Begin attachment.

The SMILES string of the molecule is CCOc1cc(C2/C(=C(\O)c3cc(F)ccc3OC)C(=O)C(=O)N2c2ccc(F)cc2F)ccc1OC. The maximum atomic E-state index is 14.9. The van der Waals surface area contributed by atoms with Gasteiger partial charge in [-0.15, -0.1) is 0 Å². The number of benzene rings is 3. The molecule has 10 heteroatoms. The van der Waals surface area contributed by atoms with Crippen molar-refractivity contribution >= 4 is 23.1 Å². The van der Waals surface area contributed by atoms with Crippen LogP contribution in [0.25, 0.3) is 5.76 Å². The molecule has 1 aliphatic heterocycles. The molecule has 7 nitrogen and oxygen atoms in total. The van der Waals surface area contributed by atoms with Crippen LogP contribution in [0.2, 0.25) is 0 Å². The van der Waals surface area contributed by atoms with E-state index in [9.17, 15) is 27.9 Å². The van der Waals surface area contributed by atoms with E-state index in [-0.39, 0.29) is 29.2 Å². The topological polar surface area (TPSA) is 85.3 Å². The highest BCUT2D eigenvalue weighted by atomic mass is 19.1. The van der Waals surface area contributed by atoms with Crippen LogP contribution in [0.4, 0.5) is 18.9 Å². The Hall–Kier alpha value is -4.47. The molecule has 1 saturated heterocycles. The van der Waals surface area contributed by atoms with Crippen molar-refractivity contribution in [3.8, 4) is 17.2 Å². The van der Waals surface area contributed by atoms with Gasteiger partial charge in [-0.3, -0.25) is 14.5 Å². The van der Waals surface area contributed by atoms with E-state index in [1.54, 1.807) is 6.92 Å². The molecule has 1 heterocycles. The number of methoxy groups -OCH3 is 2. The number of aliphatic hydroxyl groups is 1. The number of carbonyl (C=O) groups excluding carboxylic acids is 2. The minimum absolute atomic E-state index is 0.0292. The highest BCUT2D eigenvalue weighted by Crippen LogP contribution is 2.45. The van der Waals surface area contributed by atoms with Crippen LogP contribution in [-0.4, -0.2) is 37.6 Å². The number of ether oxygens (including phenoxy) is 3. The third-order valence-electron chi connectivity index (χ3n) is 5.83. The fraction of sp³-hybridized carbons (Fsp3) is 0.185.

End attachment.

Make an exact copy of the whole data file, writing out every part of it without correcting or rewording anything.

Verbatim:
The SMILES string of the molecule is CCOc1cc(C2/C(=C(\O)c3cc(F)ccc3OC)C(=O)C(=O)N2c2ccc(F)cc2F)ccc1OC. The maximum atomic E-state index is 14.9. The van der Waals surface area contributed by atoms with Gasteiger partial charge in [-0.15, -0.1) is 0 Å². The number of benzene rings is 3. The molecule has 10 heteroatoms. The van der Waals surface area contributed by atoms with Crippen molar-refractivity contribution >= 4 is 23.1 Å². The van der Waals surface area contributed by atoms with Crippen LogP contribution in [0.25, 0.3) is 5.76 Å². The molecule has 1 aliphatic heterocycles. The molecule has 7 nitrogen and oxygen atoms in total. The van der Waals surface area contributed by atoms with Crippen LogP contribution in [0.2, 0.25) is 0 Å². The van der Waals surface area contributed by atoms with E-state index in [9.17, 15) is 27.9 Å². The van der Waals surface area contributed by atoms with E-state index in [-0.39, 0.29) is 29.2 Å². The topological polar surface area (TPSA) is 85.3 Å². The highest BCUT2D eigenvalue weighted by atomic mass is 19.1. The van der Waals surface area contributed by atoms with Crippen LogP contribution in [0.4, 0.5) is 18.9 Å². The Hall–Kier alpha value is -4.47. The molecule has 1 saturated heterocycles. The van der Waals surface area contributed by atoms with Crippen molar-refractivity contribution in [3.8, 4) is 17.2 Å². The van der Waals surface area contributed by atoms with Gasteiger partial charge in [-0.3, -0.25) is 14.5 Å². The van der Waals surface area contributed by atoms with E-state index in [1.54, 1.807) is 6.92 Å². The molecule has 1 heterocycles. The number of methoxy groups -OCH3 is 2. The number of aliphatic hydroxyl groups is 1. The number of carbonyl (C=O) groups excluding carboxylic acids is 2. The minimum absolute atomic E-state index is 0.0292. The highest BCUT2D eigenvalue weighted by Crippen LogP contribution is 2.45. The van der Waals surface area contributed by atoms with Crippen LogP contribution in [-0.4, -0.2) is 37.6 Å². The number of ether oxygens (including phenoxy) is 3. The third-order valence-electron chi connectivity index (χ3n) is 5.83. The fraction of sp³-hybridized carbons (Fsp3) is 0.185.